Aliasing (computing)

Aliasing (computing)

In computing, aliasing describes a situation in which a data location in memory can be accessed through different symbolic names in the program. Thus, modifying the data through one name implicitly modifies the values associated to all aliased names, which may not be expected by the programmer. As a result, aliasing makes it particularly difficult to understand, analyze and optimize programs. Aliasing analyses intend to compute useful information for understanding aliasing in programs.


Array bounds checking

For example, the C programming language does not perform array bounds checking. One can then exploit the implementation of the programming language by the compiler, plus the computer architecture's assembly language conventions, to achieve aliasing effects.

If an array is created on the stack, with a variable laid out in memory directly beside that array, one could index outside that array and then directly change that variable by changing the relevant array element. For example, if we have an int array of size ten (for this example's sake, calling it vector), next to another int variable (call it i), vector [10] would be aliased to i if they are adjacent in memory.

This is possible in some implementations of C because an array is in reality a pointer to some location in memory, and array elements are merely offsets off that memory location. Since C has no bounds checking, indexing and addressing outside of the array is possible. Note that the aforementioned aliasing behaviour is implementation specific. Some implementations may leave space between arrays and variables on the stack, for instance, to minimize possible aliasing effects. C programming language specifications do not specify how data is to be laid out in memory (ISO/IEC 9899:1999, section

It is not erroneous for a compiler to omit aliasing effects for accesses that fall outside the bounds of an array, as having a pointer even pointing out of range invokes undefined behavior.

Aliased pointers

Another variety of aliasing can occur in any language that can refer to one location in memory with more than one name (for example, with pointers). See the C example of the xor swap algorithm that is a function; it assumes the two pointers passed to it are distinct, but if they are in fact equal (or aliases of each other), the function fails. This is a common problem with functions that accept pointer arguments, and their tolerance (or the lack thereof) for aliasing must be carefully documented, particularly for functions that perform complex manipulations on memory areas passed to them.

Specified aliasing

Controlled aliasing behaviour may be desirable in some cases (that is, aliasing behaviour that is specified, unlike that relevant to memory layout in C). It is common practice in Fortran. The Perl programming language specifies, in some constructs, aliasing behaviour, such as in foreach loops. This allows certain data structures to be modified directly with less code. For example,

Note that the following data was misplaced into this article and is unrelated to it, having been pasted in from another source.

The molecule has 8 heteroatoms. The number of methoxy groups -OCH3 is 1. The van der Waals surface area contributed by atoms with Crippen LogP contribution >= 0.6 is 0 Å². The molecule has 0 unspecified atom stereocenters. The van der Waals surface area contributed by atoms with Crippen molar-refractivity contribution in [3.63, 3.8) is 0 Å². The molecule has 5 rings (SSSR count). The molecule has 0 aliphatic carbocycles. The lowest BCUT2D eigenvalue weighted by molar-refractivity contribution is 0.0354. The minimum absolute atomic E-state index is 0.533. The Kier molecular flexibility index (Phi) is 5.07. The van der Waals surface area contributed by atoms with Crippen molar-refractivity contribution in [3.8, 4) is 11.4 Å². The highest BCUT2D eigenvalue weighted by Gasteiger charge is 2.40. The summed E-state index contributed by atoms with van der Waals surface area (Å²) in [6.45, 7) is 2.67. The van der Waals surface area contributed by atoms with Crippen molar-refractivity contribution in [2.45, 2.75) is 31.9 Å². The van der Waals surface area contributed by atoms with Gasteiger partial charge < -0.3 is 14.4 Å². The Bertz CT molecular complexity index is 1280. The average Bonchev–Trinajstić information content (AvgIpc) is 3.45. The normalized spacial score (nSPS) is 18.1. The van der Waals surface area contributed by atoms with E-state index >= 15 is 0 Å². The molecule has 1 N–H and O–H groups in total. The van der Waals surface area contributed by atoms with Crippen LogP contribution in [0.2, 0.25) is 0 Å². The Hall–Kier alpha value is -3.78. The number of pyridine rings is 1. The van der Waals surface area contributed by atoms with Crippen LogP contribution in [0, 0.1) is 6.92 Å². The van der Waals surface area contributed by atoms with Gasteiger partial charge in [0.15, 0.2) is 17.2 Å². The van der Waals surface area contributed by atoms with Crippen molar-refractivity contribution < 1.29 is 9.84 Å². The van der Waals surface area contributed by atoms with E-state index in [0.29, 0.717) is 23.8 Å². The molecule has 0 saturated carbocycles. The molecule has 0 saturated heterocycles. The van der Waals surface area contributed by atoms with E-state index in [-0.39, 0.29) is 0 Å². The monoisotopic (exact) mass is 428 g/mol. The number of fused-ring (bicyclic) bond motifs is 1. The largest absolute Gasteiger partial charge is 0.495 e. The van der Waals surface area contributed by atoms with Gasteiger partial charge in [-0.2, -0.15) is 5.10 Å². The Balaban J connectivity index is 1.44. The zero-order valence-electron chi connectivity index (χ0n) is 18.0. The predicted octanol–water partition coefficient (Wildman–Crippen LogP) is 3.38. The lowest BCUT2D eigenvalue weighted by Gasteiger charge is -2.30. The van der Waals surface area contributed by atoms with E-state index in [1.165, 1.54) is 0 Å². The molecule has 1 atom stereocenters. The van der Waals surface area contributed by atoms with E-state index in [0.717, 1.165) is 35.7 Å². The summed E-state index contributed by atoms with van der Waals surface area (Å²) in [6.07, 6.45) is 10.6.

my @array = (1, 2, 3); foreach my $element (@array) { # Increment $element, thus automatically # modifying @array, since $element is "aliased" # to each of @array's elements in turn. $element++; } print "@array ";

will print out "2 3 4" as a result. If one wanted to bypass aliasing effects, one could copy the contents of the index variable into another and change the copy.

Conflicts with optimization

Many times optimizers have to make conservative assumptions about variables in the presence of pointers. For example, a constant propagation process which knows that the value of variable x is 5 would not be able to keep using this information after an assignment to another variable (for example, *y = 10) because it could be that *y is an alias of x. This could be the case after an assignment like y = &x.

As an effect of the assignment to *y, the value of x would be changed as well, so propagating the information that x is 5 to the statements following *y = 10 would be potentially wrong (if *y is indeed an alias of x). However, if we have information about pointers, the constant propagation process could make a query like: can x be an alias of *y? Then, if the answer is no, x = 5 can be propagated safely.

Another optimization that is impacted by aliasing is code reordering; if the compiler decides that x is not an alias of *y, then code that uses or changes the value of x can be moved before the assignment *y = 10, if this would improve scheduling or enable more loop optimizations to be carried out.

In order to enable such optimizations to be carried out in a predictable manner, the ISO standard for the C programming language (including its newer C99 edition) specifies that it is illegal (with some exceptions) for pointers of different types to reference the same memory location. This rule, known as "strict aliasing", allows impressive increases in performance Fact|date=February 2008, but has been known to break some otherwise valid code. Several software projects intentionally violate this portion of the C99 standard. For example, Python does so in order to implement reference counting [ cite web | url= |author=Neil Schemenauer |date=2003-07-17 |title=ANSI strict aliasing and Python] . and the Linux kernel does so because it causes problems with optimization of inlined code [ cite web | url= |author=Linus Torvalds |date=2003-02-26 |title=Re: Invalid compilation without -fno-strict-aliasing] . In such cases, when compiled with gcc, the option -fno-strict-aliasing is invoked in order to prevent unwanted or invalid optimizations that could produce incorrect code.

External links

* [ Understanding Strict Aliasing] - Mike Acton
* [ Aliasing, pointer casts and gcc 3.3] - Informational article on NetBSD mailing list

ee also

* See aliasing for uses of the word when applied to signal processing, including computer graphics.


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